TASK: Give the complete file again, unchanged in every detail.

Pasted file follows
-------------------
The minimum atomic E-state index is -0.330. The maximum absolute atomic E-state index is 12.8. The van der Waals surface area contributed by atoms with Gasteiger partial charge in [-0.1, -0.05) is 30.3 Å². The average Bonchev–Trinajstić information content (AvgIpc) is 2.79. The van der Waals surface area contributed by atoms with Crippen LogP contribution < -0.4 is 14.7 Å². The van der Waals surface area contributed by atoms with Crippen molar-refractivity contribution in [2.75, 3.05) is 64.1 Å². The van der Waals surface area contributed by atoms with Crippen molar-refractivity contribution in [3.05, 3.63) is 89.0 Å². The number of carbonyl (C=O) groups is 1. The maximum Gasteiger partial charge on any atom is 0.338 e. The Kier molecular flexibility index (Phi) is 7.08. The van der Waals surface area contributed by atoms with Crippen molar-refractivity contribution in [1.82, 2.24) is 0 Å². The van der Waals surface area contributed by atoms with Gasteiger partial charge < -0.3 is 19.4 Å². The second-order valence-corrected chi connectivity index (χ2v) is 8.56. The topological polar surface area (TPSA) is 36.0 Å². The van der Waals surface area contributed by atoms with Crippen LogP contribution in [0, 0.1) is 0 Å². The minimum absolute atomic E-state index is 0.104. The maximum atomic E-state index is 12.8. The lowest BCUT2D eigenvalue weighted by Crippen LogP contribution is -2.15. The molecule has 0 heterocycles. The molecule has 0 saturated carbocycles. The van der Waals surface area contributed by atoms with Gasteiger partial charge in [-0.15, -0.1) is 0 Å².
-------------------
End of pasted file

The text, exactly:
The minimum atomic E-state index is -0.330. The maximum absolute atomic E-state index is 12.8. The van der Waals surface area contributed by atoms with Gasteiger partial charge in [-0.1, -0.05) is 30.3 Å². The average Bonchev–Trinajstić information content (AvgIpc) is 2.79. The van der Waals surface area contributed by atoms with Crippen LogP contribution < -0.4 is 14.7 Å². The van der Waals surface area contributed by atoms with Crippen molar-refractivity contribution in [2.75, 3.05) is 64.1 Å². The van der Waals surface area contributed by atoms with Crippen molar-refractivity contribution in [3.05, 3.63) is 89.0 Å². The number of carbonyl (C=O) groups is 1. The maximum Gasteiger partial charge on any atom is 0.338 e. The Kier molecular flexibility index (Phi) is 7.08. The van der Waals surface area contributed by atoms with Crippen molar-refractivity contribution in [1.82, 2.24) is 0 Å². The van der Waals surface area contributed by atoms with Gasteiger partial charge < -0.3 is 19.4 Å². The second-order valence-corrected chi connectivity index (χ2v) is 8.56. The topological polar surface area (TPSA) is 36.0 Å². The van der Waals surface area contributed by atoms with Crippen LogP contribution in [0, 0.1) is 0 Å². The minimum absolute atomic E-state index is 0.104. The maximum atomic E-state index is 12.8. The lowest BCUT2D eigenvalue weighted by Crippen LogP contribution is -2.15. The molecule has 0 heterocycles. The molecule has 0 saturated carbocycles. The van der Waals surface area contributed by atoms with Gasteiger partial charge in [-0.15, -0.1) is 0 Å².